Kathryn: And I think it's real powerful when you're actually in the middle of it because most of us don't mind saying something like that once we've solved it and come out grandiosely brilliant. Right? Then it's like, yeah, it was really, really hard. But in the middle of it, it's really hard sometimes for people to say those things. Well, what I believe ends up happening is that there are a bunch of other folks that are walking in that exact same place with you where it's really, really hard, but they're scared to say that out loud.
Kathryn: And if you say it out loud, you give them the gift of going, oh yeah, me too. Yeah. Like, yeah, this is really hard. So we talk about the idea that leadership is lonely.
Kathryn: Part of it is that leaders, they don't want to say it's hard because people are counting on me to be strong. People are counting on me and that's all true. But you have to find places both for your own sanity as well as for just the good of the community to own what's true, right. And again, not because that other person in front of you can solve it, but because you can in some ways, I don't know, share the weight of it like yeah, it's a really heavy.
Kathryn: Let's just own that and be like crap together because it feels better to know that you're not the only person in the room that's struggling.
Michael: Well, and again, you go back to that idea of building a team and community and culture. If you can't say that this is hard, if you're always pretending that it's always a great day, the team doesn't feel as safe or as close to you, no matter who they are on the team, and that's critical. That's important. Vulnerabilities. This whole idea of vulnerability is important too. It's willing to say, I want help. Even when it's like it's not a failure. I didn't make a mistake. Look, I don't have all the answers, I need help.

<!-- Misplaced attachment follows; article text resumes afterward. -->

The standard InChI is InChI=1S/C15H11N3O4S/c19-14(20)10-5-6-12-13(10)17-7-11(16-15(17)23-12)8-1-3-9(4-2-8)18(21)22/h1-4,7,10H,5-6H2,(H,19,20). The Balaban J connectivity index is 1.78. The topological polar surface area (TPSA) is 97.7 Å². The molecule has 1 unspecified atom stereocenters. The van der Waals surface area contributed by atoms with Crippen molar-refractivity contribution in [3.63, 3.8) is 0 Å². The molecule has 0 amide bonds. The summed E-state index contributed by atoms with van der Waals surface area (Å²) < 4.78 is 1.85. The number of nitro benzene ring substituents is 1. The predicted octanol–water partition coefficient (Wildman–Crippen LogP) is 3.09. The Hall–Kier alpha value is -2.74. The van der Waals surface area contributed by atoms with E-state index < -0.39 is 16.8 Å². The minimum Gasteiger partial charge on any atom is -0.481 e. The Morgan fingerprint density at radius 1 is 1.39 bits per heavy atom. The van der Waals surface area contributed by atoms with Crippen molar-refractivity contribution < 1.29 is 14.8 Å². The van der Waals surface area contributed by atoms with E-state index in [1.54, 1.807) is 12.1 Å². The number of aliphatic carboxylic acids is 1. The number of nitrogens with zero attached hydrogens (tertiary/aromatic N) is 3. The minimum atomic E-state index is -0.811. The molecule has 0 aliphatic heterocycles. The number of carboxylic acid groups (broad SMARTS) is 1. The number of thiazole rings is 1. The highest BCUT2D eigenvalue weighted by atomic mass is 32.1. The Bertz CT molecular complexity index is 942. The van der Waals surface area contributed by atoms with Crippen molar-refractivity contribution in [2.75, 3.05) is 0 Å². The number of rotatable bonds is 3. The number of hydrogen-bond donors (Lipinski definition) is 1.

Michael: It makes me think of coaching because obviously we do a lot of leadership coaching. And when we're dealing with coaching, either we're doing a group coaching, which is really, I love the fact when it was coined by Terry, that facilitation is really the sister to coaching because it's group coaching, right?
Michael: So you'll have a leadership, we'll have a leadership team in the room and we're coaching the small group of people through facilitation and some mentoring teaching. But then you get into the one on one and great leaders, the more I read, great leaders had coaches. And they're not always called coaches, but throughout history you'll see things like these great leaders had great advisors. This leader had somebody in their life that was an advisor, a confidant or whatever that asked them good questions that thought about it. You go back to Moses, he had his father in law in the Old Testament. And he led a million plus people out of Egypt. You go back to any of the great military leaders. They had somebody who was wise, coached them, who would ask questions, good questions, who would challenge them.
Kathryn: Sometimes it was their spouse.
Michael: Sometimes it was their spouse.